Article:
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Archive 2016 · polar bears in Churchill
  
 
kameramann
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p.1 #1 · p.1 #1 · polar bears in Churchill


I'm going to Churchill next month, taking two day trips on a tundra buggy. I'd appreciate any information FM members can provide on photographing polar bears. equipment, clothing, experiences, etc.
Thanks for your input.



Oct 16, 2016 at 12:56 AM
Scott Stoness
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p.1 #2 · p.1 #2 · polar bears in Churchill


I have done this trip about 10 times. It is fantastic. Typically I saw/photographed >15 bears a day.

Here is some brief thoughts:
- a longer lens is better because if you use short you will be shooting down on them because the tundra buggy is so high
- I have used 100-400, 500/f4, and 600f4. You can't bring it all. Either 100-400 alone or 200-400/f4 or 600 with 100-400 is what I would suggest. I rented a 500 from lensrentals for this trip when they delivered to Canada and it was great but 600 is better. Sometimes they are really far away and 600/1.4 is better. If you had infinite choices/money I would take 600v2, 1.4x and 100-400 and 5dsr.You don't need fast fps but you need the best high iso performance you can get. I have used the 7d and 7dii and 5diii. All are good but I like the 5dsr now because it can crop big and has good iso. But 1dx, 1dxii or 5div would be good too. Again if resources were infinite I would take a 5div and 5dsr or both because the ability to crop and high iso performance is important and fps is less important.
- tundra buggies have a viewing area at the back. I recommend choosing a seat near the back to be first out and be close to your equipment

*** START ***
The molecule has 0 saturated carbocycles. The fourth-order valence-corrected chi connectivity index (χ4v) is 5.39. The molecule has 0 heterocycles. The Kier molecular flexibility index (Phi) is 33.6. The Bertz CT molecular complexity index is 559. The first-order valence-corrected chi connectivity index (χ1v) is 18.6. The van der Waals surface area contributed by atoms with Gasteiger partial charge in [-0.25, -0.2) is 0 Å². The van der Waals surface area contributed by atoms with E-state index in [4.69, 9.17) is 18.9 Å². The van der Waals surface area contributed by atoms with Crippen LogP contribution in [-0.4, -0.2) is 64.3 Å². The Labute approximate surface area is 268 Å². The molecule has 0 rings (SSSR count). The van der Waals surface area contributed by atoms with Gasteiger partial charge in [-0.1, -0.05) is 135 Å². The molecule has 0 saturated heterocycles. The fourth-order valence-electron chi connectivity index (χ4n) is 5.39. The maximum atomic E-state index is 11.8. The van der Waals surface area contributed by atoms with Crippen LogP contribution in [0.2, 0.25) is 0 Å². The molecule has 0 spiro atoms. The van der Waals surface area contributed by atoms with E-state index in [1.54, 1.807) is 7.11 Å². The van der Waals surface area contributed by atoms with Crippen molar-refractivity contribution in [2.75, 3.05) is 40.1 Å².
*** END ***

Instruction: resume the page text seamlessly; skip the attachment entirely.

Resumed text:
- the space on the tb is quite tight so you need a solution to hauling a big lens for when they are far away and switching to shorter when they are close. The best solution is a spouse/friend who is not a photographer so you can use some of their space and put your 600 in the seat. Or two seats.
- it will be cold but not super cold. There is a heater on the bus but you will want to stand out for 20minutes. Long underwear, touque, good gloves that are sensitive to permit adjusting focus.
- monopods or tripods won't work because the bus move every time someone moves. Best to handheld.
- manage your shutter speed to at least 1/500. Crank up the iso. Take a camera that has good high iso.
- snow cause you to underexpose. I usually go +1/2. And check my histogram a lot.
- my strategy wide open, aperture priority, is +1/3 or so autoiso, spot focus, meter under c3, autoservo. Blast some off. Check histogram, adjust +1/3 to avoid blinking. Then if time permits move to aperture priority, shoot with quick settings while checking histogram to right. This maximizes chance of right exposure and if the bear hangs out longer, best composition.

I have stayed, gone single day.... PM me if you have any questions.

Scott



Oct 25, 2016 at 05:06 PM
Scott Stoness
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p.1 #3 · p.1 #3 · polar bears in Churchill


BTW - landscape pictures are difficult because the whole area is swarming with polar bears. Standing outside at this time of year is daunting (and cold). IF you want to do it get someone to drive out where you want to go and watch while you shoot near the vehicle.

In Churchill, you look left and right as you leave the building more because of bears than cars.

However, Churchill is almost perfect for northern lights if you get lucky with clear skys and aurora.. The challenge is getting to a safe spot with a good composition.



Oct 25, 2016 at 05:19 PM
Scott Stoness
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p.1 #4 · p.1 #4 · polar bears in Churchill


I am reposting my answers to your pm questions in case its helpful to others: